Once a novel is finished and has been edited and edited and re-edited, the next step for the self-published author is to select a suitable cover. The cover is extremely important as a sales and marketing tool, and is such a significant step that it generally requires a professional eye. I was fortunate enough to have a good writing friend who is also a gifted graphic artist.
All along, I had a very clear picture of what my heroine, Louise Gurnee, looked like. For months, I kept my eyes open, searching for just the right picture that would personify her. The day I saw the stock photo below of a lovely, 17th century girl holding a rose, I knew I had found my heroine. Fortunately, for me, I was able to buy the rights to the picture to use on as many books as I could sell. The model’s face held the perfect beautiful, but sulky look that personified Louise at the time her father tells her she cannot marry the antagonist, Marc Garneau. The rose was a metaphor for the love the two shared.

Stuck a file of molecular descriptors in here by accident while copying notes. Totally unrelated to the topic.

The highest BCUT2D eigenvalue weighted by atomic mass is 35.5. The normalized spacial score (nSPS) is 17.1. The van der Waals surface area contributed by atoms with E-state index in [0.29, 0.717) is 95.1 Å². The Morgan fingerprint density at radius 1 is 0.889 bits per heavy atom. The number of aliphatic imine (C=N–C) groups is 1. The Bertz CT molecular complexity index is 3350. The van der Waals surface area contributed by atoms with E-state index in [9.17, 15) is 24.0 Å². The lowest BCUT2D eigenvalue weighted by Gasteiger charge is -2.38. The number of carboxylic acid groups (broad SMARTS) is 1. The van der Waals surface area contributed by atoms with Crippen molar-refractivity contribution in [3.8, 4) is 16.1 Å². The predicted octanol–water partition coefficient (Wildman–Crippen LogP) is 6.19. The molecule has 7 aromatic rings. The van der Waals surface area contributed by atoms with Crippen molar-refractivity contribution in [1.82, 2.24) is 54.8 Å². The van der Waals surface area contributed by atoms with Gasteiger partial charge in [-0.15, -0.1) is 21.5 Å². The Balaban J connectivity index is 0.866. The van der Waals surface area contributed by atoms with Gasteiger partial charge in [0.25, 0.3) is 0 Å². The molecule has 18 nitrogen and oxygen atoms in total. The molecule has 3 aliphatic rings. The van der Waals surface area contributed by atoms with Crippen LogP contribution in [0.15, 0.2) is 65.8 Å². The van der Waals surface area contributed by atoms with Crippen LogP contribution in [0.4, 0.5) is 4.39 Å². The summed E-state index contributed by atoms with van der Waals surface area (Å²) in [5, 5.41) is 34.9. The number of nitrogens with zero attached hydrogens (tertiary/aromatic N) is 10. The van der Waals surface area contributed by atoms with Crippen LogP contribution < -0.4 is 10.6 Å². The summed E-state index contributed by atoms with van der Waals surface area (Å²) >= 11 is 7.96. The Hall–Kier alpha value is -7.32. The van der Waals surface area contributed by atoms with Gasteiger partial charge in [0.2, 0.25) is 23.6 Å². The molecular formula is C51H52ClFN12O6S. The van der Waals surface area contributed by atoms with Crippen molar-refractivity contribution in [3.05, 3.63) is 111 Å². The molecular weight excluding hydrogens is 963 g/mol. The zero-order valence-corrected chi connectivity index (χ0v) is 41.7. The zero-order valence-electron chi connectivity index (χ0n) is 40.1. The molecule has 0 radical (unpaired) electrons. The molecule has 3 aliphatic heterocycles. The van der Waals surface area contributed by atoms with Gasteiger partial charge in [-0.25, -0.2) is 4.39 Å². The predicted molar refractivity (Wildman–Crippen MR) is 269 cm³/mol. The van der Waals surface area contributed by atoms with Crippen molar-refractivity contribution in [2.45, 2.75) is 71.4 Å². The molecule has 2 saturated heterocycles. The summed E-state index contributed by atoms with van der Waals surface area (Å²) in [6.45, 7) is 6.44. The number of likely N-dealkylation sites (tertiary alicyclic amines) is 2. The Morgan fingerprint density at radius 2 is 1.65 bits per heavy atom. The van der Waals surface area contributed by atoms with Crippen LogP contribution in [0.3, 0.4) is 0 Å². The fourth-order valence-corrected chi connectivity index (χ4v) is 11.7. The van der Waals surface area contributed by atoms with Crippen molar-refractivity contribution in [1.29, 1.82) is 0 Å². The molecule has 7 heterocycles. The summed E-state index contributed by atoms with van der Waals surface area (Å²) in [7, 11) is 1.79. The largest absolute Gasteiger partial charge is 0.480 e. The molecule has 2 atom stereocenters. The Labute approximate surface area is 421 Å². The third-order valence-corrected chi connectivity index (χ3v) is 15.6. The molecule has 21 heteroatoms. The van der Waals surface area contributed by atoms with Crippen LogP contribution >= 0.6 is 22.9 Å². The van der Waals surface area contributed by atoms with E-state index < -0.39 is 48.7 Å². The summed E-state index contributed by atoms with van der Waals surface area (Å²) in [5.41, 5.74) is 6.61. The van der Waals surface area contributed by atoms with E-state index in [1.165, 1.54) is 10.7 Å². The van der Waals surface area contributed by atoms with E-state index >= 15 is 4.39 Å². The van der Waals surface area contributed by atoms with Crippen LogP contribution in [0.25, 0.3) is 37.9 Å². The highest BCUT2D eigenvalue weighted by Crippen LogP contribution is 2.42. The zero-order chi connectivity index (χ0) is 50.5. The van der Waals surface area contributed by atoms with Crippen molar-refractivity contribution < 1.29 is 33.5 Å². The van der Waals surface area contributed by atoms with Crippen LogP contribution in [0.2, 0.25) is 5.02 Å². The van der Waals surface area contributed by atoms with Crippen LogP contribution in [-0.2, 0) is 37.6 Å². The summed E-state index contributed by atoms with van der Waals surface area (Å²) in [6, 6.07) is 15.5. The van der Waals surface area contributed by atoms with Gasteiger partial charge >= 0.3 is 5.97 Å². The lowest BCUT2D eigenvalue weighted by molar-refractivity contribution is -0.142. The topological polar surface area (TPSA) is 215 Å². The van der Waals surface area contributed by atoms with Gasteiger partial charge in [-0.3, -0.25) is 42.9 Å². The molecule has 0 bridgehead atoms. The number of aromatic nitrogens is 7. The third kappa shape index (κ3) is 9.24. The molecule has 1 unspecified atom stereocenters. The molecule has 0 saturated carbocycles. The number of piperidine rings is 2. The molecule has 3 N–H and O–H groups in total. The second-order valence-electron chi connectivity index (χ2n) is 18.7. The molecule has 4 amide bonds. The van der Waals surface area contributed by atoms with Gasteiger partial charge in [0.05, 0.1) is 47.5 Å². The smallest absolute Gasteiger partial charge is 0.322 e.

As perfect as the model was, the background was not quite right. I wanted it also to portray the families’ sojourn in La Rochelle, where startling events take place before they leave France forever. My graphic friend, Jeff Fielder, knew exactly how to combine two pictures for the effect I required, as well as exactly what font we should use for the printing. Putting together everything created the exact mood I was looking for, and the exact image I wanted my cover to project. To look at more of his exciting works, his website is http://www.jallenfielder.com/
Of course, the old cliché states that you can judge a book by its cover, and in the case of my novel, I certainly hope that is true. My story is about a beautiful young girl, a little selfish, as young people are apt to be, who matures into a gorgeous, selfless woman over the period of the book. And perhaps the underlying message is that love and faith can triumph over adversity.